Others are simply worried about the risks of becoming infected with COVID-19, or they must juggle responsibilities at home. In the long term, extended delays due to pandemic shutdowns and more intensive safety regulations, like limits on the number of workers on site at once, will reduce the pool of available laborers for future projects even further. These new challenges in prolonged schedules will call for better project planning and understanding of realistic completion timelines.
The Role of Technology
Another way in which the labor shortage can be addressed is through the implementation of new technology. Artificial intelligence (AI) can automate specific labor-intensive tasks, which enables workers to use their skills and focus on more complex duties. Companies like Build Robotics are taking the lead by developing a system that is guided by AI to operate heavy machinery, like excavators and bulldozers, without the need for a human operator.
Technology is also enhancing workflow efficiency. According to McKinsey, 4-D and 5-D simulations are being used to improve the scheduling of workers and shipments. Virtual tours also offer stakeholders more visibility to monitor progress remotely, while video conferencing tools help on and off-site teams coordinate and communicate better. Three-hundred-and-sixty-degree cameras on sites can feed new digital platforms the information needed to stitch together composites or “digital twins” of construction sites. This helps project managers see issues in real-time before they get worse— and without ever needing to be physically on the site.
The use of remote technology and other innovations also support new health and safety guidelines. For on-site personnel, physical distancing measures are being enforced by wearable devices and AI sensors. They determine when a worker is not maintaining a safe distance from others or if the limit to the number of people that can safely be in a workspace has been reached. With so many advancements in AI and technology, the construction industry can expect to see new software and platforms that are promoting speed and efficiency to remain well after the global health crisis has subsided.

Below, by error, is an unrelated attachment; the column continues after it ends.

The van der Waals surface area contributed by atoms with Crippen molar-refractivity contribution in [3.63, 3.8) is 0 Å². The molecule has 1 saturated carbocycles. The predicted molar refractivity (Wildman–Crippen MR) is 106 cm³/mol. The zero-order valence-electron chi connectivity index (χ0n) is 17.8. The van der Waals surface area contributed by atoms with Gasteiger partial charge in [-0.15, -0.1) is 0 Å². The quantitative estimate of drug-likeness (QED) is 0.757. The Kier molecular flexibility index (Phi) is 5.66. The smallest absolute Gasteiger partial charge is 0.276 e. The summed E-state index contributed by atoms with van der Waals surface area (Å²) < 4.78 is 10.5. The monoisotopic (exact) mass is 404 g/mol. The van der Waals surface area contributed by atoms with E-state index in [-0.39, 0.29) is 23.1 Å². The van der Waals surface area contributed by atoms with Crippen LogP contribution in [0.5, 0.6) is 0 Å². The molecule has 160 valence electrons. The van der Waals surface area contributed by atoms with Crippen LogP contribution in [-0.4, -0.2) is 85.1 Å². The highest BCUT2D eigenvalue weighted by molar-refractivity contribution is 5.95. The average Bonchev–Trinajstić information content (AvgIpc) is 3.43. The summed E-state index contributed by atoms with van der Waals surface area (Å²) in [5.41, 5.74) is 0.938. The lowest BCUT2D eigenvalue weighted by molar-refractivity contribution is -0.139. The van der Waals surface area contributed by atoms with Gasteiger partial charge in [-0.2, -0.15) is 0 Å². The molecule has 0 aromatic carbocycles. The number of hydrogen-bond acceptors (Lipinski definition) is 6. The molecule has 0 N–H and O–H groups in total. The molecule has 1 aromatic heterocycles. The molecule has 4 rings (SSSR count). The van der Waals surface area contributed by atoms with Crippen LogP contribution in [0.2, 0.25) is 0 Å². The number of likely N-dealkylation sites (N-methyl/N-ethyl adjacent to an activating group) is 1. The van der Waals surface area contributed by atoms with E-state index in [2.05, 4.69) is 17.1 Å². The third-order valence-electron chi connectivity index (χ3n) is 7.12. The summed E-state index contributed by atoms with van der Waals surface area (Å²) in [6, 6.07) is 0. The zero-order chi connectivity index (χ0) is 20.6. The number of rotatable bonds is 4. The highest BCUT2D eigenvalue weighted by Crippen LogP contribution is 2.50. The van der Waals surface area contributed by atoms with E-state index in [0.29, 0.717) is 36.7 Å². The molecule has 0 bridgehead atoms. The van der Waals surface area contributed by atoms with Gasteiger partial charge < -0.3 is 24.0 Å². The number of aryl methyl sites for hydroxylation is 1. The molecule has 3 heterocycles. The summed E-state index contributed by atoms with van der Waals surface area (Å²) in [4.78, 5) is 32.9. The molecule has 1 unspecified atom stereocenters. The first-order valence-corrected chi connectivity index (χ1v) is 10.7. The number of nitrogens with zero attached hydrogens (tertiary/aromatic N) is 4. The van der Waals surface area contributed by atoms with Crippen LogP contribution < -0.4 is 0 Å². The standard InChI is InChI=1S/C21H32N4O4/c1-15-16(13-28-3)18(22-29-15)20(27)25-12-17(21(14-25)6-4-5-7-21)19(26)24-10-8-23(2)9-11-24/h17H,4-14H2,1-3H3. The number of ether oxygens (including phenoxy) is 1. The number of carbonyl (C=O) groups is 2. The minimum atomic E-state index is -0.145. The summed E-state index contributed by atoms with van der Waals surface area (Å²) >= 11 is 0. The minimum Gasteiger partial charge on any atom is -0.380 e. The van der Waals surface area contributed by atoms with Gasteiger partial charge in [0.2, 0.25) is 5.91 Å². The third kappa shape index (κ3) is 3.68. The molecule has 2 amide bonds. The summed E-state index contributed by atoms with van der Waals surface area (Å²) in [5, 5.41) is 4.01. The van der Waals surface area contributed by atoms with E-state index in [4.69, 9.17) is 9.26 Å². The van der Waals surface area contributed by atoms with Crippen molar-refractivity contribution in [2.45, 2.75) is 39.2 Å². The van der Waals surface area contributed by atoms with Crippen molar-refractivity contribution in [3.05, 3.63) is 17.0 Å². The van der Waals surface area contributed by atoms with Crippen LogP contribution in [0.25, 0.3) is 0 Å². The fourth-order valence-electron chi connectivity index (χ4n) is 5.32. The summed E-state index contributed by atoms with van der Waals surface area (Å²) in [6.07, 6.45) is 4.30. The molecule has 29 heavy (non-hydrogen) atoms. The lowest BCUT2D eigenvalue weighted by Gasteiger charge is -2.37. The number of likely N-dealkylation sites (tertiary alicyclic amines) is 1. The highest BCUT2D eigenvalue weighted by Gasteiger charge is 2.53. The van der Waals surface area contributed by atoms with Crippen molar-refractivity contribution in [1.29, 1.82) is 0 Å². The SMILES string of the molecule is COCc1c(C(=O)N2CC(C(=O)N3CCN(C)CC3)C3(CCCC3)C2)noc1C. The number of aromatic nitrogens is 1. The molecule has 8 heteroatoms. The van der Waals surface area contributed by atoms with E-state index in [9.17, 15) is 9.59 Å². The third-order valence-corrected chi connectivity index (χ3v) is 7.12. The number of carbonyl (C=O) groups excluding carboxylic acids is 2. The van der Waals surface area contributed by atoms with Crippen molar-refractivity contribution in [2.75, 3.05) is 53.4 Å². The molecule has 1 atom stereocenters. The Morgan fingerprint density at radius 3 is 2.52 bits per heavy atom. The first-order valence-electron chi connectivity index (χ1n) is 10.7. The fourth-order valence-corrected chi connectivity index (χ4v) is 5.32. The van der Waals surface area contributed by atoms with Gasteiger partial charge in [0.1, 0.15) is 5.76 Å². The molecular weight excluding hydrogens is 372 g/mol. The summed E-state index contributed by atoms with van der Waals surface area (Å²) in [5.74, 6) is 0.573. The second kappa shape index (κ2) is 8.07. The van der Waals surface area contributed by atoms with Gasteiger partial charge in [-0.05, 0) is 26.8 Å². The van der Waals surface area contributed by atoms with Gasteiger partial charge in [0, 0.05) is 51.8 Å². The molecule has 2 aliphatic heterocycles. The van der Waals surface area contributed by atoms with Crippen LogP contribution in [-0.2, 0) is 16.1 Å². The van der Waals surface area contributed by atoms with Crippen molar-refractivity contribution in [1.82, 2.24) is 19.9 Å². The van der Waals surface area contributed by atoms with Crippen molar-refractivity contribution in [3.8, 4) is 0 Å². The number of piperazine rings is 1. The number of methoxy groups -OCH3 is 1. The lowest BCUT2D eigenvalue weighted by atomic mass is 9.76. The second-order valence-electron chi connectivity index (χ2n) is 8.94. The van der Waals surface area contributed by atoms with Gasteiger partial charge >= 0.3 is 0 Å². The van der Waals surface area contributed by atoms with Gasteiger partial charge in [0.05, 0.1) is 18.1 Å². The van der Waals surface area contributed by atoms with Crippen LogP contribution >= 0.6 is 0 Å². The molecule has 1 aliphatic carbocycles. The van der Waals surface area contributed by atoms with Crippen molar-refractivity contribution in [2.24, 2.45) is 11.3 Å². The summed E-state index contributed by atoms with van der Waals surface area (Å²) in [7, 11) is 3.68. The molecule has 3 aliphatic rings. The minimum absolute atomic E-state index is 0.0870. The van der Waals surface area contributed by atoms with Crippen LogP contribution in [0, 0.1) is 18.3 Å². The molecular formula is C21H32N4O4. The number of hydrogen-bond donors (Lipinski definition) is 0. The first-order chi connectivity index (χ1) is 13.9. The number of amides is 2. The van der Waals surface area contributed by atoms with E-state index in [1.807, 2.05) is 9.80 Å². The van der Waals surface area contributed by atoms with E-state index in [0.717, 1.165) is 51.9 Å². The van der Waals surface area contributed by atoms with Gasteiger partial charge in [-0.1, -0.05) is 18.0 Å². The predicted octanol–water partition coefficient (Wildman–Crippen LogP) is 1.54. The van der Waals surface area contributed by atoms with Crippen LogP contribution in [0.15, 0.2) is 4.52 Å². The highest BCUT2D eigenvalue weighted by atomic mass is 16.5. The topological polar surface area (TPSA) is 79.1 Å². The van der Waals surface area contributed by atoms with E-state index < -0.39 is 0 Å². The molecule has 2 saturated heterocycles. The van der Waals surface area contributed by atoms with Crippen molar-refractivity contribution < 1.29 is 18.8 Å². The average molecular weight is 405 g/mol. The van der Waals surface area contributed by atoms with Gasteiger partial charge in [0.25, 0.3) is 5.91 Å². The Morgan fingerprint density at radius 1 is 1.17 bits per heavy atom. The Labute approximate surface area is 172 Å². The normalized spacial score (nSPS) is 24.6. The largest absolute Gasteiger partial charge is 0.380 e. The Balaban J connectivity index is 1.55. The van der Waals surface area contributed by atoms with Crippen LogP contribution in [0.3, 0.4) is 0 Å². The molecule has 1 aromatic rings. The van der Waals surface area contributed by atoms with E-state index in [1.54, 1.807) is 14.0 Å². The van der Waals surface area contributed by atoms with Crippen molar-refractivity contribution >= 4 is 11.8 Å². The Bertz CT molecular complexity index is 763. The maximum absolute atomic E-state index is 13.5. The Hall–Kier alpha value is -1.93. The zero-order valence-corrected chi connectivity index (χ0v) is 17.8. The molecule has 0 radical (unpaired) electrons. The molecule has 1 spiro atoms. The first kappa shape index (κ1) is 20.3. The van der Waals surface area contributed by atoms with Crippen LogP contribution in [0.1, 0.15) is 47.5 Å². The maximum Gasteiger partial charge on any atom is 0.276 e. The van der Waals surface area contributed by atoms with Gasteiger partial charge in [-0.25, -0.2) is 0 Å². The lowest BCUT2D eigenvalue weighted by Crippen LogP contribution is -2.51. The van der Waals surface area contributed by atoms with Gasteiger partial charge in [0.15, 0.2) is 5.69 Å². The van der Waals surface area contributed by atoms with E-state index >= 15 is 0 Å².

Wider Adoption of Modular
The benefits of speed and control are also reasons why there will be more widespread adoption of modular building techniques. From 2015 to 2018, the market share of permanent modular construction in North American real estate increased by 50%. And though the modular approach has been used by several large contractors for years, it will appeal to more developers and contractors post-COVID.
Having components of a build assembled offsite allows for greater control on the environment and increased safety for workers. The factory setting of modular construction also promotes physical distancing by allowing for more oversight in reducing the number of trade personnel in one place at any given time.
Assessing the COVID-19 Impact
While COVID-19 will leave a lasting mark on all aspects of life and work, for construction, it is about treading into new territory and adapting to previously unseen challenges. New sector demands will improve some markets and leave others stagnant, while labor issues will continue to affect project timelines. Such trends will also drive innovation in an industry that has been previously reluctant to change. If there is one bright spot to the pandemic, it is the fact that better collaboration and the growing use of technology to increase speed and efficiency will continue to propel construction forward.
Patrick Ryan is the executive vice president of US East at Linesight, a multinational construction consultancy firm.